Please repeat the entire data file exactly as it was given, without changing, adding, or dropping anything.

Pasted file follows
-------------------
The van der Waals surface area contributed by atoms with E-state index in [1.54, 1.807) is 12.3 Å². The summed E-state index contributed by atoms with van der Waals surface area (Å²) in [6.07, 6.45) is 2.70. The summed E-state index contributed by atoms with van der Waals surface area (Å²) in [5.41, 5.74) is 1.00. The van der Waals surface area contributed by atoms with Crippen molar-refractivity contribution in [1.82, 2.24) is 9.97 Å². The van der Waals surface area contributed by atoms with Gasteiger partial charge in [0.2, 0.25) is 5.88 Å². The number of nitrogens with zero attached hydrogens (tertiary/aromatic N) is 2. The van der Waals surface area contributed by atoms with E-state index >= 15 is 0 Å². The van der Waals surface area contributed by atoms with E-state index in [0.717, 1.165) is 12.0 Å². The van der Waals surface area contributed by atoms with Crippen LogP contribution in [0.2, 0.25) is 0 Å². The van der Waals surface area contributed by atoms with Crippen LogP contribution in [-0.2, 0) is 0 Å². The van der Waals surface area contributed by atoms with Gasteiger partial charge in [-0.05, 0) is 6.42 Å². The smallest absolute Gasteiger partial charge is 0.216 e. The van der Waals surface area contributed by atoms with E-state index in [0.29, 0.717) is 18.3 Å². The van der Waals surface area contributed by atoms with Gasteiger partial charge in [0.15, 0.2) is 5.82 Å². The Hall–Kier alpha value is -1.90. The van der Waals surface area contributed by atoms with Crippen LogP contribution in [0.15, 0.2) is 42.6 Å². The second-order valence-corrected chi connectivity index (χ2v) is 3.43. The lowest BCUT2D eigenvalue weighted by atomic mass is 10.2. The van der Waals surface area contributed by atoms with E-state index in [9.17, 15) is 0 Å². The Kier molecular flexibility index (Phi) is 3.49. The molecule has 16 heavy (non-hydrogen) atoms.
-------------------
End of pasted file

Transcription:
The van der Waals surface area contributed by atoms with E-state index in [1.54, 1.807) is 12.3 Å². The summed E-state index contributed by atoms with van der Waals surface area (Å²) in [6.07, 6.45) is 2.70. The summed E-state index contributed by atoms with van der Waals surface area (Å²) in [5.41, 5.74) is 1.00. The van der Waals surface area contributed by atoms with Crippen molar-refractivity contribution in [1.82, 2.24) is 9.97 Å². The van der Waals surface area contributed by atoms with Gasteiger partial charge in [0.2, 0.25) is 5.88 Å². The number of nitrogens with zero attached hydrogens (tertiary/aromatic N) is 2. The van der Waals surface area contributed by atoms with E-state index >= 15 is 0 Å². The van der Waals surface area contributed by atoms with E-state index in [0.717, 1.165) is 12.0 Å². The van der Waals surface area contributed by atoms with Crippen LogP contribution in [0.2, 0.25) is 0 Å². The van der Waals surface area contributed by atoms with Crippen LogP contribution in [-0.2, 0) is 0 Å². The van der Waals surface area contributed by atoms with Gasteiger partial charge in [-0.05, 0) is 6.42 Å². The smallest absolute Gasteiger partial charge is 0.216 e. The van der Waals surface area contributed by atoms with E-state index in [0.29, 0.717) is 18.3 Å². The van der Waals surface area contributed by atoms with Gasteiger partial charge in [0.15, 0.2) is 5.82 Å². The Hall–Kier alpha value is -1.90. The van der Waals surface area contributed by atoms with Crippen LogP contribution in [0.15, 0.2) is 42.6 Å². The second-order valence-corrected chi connectivity index (χ2v) is 3.43. The lowest BCUT2D eigenvalue weighted by atomic mass is 10.2. The van der Waals surface area contributed by atoms with E-state index in [9.17, 15) is 0 Å². The Kier molecular flexibility index (Phi) is 3.49. The molecule has 16 heavy (non-hydrogen) atoms.